Researchers find possible genetic links in psychiatry
A new study by Jordan Smoller, professor of psychiatry at Harvard Medical School, has found similarities in genomes linking five very different psychiatric disorders: schizophrenia, bipolar disorder, autism, clinical depression, and attention deficit hyperactive disorder (ADHD). The findings suggest that these disorders have roots in areas of the genome that code for major brain-signaling functions and may help to treat the disorders in the future.
The study was based on genetic data amassed from over 60,000 participants — both with and without illness — all around the world. The writers of the paper suggest that this could be the largest collaborative genetic study to date.
Source: The New York Times
Big meteorite hunters travel to Antarctica
A team of meteorite hunters traveling across the East Antarctic Plateau on snowmobiles in late January stumbled across quite a large find. A meteorite, found buried in the snow, weighed in at about 40 pounds (18 kilograms) of space rock. The meteorite turned out to be a chondrite, one of the most common types of meteors and the same type as the Russian meteor that landed in Siberia last month.
The expedition, which is a common exodus for scientists excited about meteorites, collected 425 meteorites — a total of 165 pounds in extraterrestrial rock. However, largest among these by far was the 40-pounder, making it the largest meteorite found in eastern Antarctica in the past 25 years.
Prehistoric craters could have helped expedite life
A new study of an impact crater in Finland has suggested that meteors could have created ideal conditions for the creation of life in Earth’s early stages. While previous knowledge of the hydrothermal environments created by these craters accepted that they are beneficial to life forms, the new study suggests that these environments could have lasted for up to 1.6 million years, 10 times longer than previously thought.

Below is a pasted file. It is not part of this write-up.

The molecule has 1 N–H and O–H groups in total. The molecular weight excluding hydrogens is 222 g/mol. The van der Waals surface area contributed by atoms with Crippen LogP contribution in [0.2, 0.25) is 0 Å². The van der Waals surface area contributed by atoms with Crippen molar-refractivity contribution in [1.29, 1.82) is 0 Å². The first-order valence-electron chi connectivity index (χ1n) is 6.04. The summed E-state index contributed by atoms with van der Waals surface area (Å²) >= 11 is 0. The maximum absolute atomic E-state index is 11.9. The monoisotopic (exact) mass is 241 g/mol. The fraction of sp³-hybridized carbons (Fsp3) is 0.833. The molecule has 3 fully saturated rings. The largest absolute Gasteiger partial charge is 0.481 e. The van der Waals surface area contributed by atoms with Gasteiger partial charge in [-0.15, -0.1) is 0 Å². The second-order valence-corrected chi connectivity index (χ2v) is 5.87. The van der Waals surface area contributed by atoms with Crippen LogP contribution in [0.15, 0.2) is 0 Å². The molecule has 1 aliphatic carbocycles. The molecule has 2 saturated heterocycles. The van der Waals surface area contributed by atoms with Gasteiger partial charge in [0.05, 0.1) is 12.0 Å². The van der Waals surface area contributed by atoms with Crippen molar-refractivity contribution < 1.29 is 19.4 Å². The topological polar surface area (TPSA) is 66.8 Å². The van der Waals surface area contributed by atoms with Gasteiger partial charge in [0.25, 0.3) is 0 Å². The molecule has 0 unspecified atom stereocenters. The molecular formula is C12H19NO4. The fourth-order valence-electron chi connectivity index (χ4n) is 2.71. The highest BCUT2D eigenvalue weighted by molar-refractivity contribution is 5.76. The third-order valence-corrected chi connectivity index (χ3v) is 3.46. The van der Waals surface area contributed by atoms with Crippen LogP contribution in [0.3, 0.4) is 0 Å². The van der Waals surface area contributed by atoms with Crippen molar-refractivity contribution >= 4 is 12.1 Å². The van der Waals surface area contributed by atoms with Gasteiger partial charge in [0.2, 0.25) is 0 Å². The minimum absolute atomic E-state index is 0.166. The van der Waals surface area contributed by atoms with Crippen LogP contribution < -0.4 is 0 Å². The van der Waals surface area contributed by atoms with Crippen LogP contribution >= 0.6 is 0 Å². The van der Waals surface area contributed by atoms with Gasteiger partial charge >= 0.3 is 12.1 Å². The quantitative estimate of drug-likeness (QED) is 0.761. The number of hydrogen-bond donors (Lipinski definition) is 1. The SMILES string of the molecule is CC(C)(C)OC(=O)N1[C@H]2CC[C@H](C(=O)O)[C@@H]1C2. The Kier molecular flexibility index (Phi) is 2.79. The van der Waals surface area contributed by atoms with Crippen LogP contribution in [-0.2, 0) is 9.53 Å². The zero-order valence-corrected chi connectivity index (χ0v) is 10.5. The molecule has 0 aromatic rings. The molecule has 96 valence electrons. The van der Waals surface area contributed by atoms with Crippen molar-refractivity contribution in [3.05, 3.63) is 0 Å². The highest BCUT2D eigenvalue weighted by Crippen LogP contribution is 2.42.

The same report suggested that similar craters could have existed on Mars. Continuing research will help to determine whether thermal activity like this is unique to Finland’s crater, known as Lappajärvi, or if it is common to all similarly sized craters. These studies will hopefully shed more light on how life may have evolved on Earth, as well as give scientists a way to determine on which planets it may be likely for life to prosper.
Source: Science News
Biological molecules found in cosmic dust
Researchers using the National Science Foundation’s Green Bank Telescope in West Virginia found several basic biological component molecules in a gas cloud almost 25,000 light-years from Earth. Chemists believe that one chemical, cyanomethanimine, is one of the critical agents in the formation of the DNA nucleotide base adenine. The other key molecule discovered, called ethanamine, is thought to be essential in the creation of alanine, one of the 20 amino acids that make up all proteins.
The discoveries at this distance suggest that gas clouds like this could seed biological precursor particles throughout the galaxy. However, both molecules discovered require multistep biological processes, which are quite complicated, before they evolve to anything of biological significance.